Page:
Paleo Fresh Strawberry Pie
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Paleo Fresh Strawberry Pie

Happy Independence Day! I hope you have a wonderful day off today filled with great food, family, friends and being grateful for the freedom we have. I’ve been working on my fresh fruit pies for several years now, and I think fresh strawberry pie to be the perfect dish to pass at a fourth of July picnic! I tweaked my traditional fresh strawberry pie this year to be as low-carb as possible and eliminating gluten and dairy from the crust. The result is a guilt-free pie that tastes like biting into fresh strawberries. I hope you enjoy this Paleo fresh strawberry pie!

Paleo Fresh Strawberry Pie

While I don’t have a sweet tooth like I did before the Autoimmune Protocol, I still love dessert. Who doesn’t?? I make fresh fruit pies like this one every summer with each fruit that we pick throughout the season. Before going gluten-free, I would make a graham cracker crust and use a box of jello to hold the fruit together. Those days are long gone, so I needed to revamp our summertime favorite pie.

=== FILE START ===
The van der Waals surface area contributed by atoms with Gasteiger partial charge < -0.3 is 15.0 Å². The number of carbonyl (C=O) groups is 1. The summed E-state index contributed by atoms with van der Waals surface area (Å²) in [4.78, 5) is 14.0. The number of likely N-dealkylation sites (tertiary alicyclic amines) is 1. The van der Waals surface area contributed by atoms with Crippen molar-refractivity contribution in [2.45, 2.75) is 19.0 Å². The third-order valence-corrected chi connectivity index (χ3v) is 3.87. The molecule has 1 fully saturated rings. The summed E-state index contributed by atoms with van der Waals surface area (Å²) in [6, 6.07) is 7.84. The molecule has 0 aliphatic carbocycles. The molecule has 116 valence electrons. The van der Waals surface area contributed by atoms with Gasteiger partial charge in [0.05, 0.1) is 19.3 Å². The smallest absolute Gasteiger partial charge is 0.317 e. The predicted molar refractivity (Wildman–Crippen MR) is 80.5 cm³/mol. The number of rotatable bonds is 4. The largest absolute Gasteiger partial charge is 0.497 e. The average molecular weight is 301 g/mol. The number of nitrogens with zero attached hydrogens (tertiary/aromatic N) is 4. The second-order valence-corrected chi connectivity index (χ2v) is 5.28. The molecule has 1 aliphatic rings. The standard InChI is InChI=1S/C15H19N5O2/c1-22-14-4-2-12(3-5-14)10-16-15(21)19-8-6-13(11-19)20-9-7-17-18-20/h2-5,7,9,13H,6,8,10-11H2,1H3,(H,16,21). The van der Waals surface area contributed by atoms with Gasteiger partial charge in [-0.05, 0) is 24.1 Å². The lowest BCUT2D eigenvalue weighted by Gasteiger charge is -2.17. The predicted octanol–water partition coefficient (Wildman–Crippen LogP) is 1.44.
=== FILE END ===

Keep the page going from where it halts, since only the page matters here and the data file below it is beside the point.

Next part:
This year I challenged myself to make a gluten-free, dairy-free fresh strawberry pie with the fewest carbs possible. This means no added sugar in the crust and using stevia to sweeten the strawberry filling. While strawberries are a good fruit for diabetics and fairly low glycemic, they are still a fruit which means sugar. I’m so proud to share that this Paleo Strawberry Pie only has 12 carbs per serving! For a dessert, I call that a major win!